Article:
IoT Enabled Solutions are Opening Opportunities for New Business Model

Dr Rishi Bhatnagar, President, Aeris Communications | Friday, 12 March 2021, 07:22 IST

IoT Enabled Solutions are Opening Opportunities for New Business Model

The age of connected technologies and Internet of Things has now arrived! COVID-19, the novel coronavirus, brought the whole world in the eye of the storm, and has driven organisations to rethink the way they work and operate. The effects of the pandemic on the global economic recession are causing CIOs to prioritise spending on technology and services that are deemed “mission-critical” over initiatives aimed at growth or transformation. Investing in connected technologies like the Internet of Things (IoT) is no more a luxury, but a necessity for survival and business continuity.

When it comes to business, the two prominent ways in which IoT adds value to businesses are, firstly, bringing in operational efficiencies, and, secondly, transforming existing models to open new revenue streams. 

IoT makes it easy for organisations to  improve existing business operations with predictive maintenance, supply chain monitoring, and automation. As the IoT expands its reach and capacity for operational efficiency, more industrial facilities are seeing the benefits of IoT connectivity for industrial applications. Also known as Industry 4.0, the Industrial Internet of Things (IIoT) is one of the fastest growing segments of IoT. The goal of IIoT is for OEMs to achieve unparalleled visibility into production stages and processes, identify any problematic gaps or pain points, and fix them before they grow into significant or complex issues. The result is a more efficient industrial process with more uptime and higher production quality.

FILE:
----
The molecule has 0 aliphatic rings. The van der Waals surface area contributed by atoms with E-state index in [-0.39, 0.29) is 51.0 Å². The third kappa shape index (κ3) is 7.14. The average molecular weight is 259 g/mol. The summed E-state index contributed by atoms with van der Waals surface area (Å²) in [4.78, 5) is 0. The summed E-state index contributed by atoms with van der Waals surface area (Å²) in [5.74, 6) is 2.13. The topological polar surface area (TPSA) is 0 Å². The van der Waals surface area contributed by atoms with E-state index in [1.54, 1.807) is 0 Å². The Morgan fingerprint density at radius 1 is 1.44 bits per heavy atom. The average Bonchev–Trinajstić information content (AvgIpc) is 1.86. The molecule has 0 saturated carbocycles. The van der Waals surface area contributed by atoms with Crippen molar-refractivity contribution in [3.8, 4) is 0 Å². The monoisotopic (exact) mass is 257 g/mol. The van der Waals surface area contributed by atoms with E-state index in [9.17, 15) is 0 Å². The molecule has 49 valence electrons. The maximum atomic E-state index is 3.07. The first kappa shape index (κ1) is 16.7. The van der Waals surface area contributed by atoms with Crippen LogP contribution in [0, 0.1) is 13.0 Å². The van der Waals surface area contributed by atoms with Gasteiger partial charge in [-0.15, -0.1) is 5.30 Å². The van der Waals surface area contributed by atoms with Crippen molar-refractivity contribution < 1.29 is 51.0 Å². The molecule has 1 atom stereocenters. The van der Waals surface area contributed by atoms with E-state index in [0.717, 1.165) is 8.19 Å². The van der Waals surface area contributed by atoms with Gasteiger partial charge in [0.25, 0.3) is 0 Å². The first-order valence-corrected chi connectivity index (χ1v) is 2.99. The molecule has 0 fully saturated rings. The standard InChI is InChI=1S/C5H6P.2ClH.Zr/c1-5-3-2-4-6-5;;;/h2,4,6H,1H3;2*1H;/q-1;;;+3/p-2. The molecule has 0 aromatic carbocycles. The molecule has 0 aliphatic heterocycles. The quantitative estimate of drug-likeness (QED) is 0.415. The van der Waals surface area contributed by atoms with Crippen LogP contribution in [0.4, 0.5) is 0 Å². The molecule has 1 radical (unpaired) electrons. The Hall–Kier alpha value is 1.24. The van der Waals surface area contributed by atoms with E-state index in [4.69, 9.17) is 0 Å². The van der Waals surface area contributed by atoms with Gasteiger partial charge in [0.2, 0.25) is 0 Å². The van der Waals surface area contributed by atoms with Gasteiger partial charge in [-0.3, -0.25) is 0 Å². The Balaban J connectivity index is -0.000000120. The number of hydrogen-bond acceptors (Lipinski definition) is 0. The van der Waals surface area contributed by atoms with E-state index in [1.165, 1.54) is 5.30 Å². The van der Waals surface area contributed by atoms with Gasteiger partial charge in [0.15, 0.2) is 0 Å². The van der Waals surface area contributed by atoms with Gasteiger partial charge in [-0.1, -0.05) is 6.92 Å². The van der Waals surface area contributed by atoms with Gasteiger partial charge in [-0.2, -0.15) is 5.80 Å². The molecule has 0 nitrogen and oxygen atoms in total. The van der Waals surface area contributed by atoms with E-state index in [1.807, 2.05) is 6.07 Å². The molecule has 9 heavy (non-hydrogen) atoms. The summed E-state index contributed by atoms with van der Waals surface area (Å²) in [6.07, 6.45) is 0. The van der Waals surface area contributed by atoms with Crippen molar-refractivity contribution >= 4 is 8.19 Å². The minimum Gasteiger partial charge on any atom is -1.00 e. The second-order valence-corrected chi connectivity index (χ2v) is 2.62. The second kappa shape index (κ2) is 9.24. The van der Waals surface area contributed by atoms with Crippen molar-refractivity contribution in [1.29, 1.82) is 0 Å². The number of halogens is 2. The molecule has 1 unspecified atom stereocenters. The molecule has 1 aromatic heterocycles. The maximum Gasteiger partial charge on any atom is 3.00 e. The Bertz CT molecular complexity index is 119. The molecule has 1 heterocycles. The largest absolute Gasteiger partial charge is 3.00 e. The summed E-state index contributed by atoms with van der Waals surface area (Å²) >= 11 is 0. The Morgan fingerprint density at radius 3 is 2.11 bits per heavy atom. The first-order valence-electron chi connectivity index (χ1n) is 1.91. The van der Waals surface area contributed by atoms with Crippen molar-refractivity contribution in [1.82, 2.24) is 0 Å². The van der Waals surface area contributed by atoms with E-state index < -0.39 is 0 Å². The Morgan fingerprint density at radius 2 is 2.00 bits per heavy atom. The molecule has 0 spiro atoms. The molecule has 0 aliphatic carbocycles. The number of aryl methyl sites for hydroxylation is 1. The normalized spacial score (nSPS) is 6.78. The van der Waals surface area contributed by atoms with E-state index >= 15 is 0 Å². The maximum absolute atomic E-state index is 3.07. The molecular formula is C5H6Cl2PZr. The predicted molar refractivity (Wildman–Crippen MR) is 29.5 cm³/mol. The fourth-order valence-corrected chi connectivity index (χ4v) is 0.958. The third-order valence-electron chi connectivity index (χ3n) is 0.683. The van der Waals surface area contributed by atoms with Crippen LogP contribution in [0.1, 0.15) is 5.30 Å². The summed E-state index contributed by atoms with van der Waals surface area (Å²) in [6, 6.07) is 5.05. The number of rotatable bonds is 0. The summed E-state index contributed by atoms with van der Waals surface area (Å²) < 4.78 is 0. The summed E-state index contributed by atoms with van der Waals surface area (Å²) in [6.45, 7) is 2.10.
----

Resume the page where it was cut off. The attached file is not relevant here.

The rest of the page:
Accenture report estimates that IIoT could add $14.2 trillion to the global economy by 2030. IIoT seeks to drive operational efficiencies in industrial settings through automation, analytics, and connectivity. Using a network of sensors and communications technologies, all parts of an industrial process can be interconnected and managed from a single platform, which analyses the data captured by the sensors and organizes it into actionable information.  This approach is great for businesses that want to invest in IoT incrementally in order to save money on expenses that they previously had little control over.

May OEMs through their innovative approaches to IIoT deployment have gained competitive advantage. One such company is Bosch which leverages IoT’s track and trace capabilities to gain transparency in supply chains. Manufacturing supply chains are complex by nature. It usually takes many companies working together and harmoniously coordinating with one another to ensure that products and materials make it from their origin to their destination safely. For Bosch, the difficulty of coordination and resulting lack of supply chain transparency drove the company to create a robust track and trace system driven by IoT. Location and condition data are acquired about each packaged unit, such as a connected shipping pallet, using wireless sensors and gateways that make it possible to gain a complete picture of the logistical supply chain. Another good example is Caterpillar - the heavy equipment and machinery manufacturer.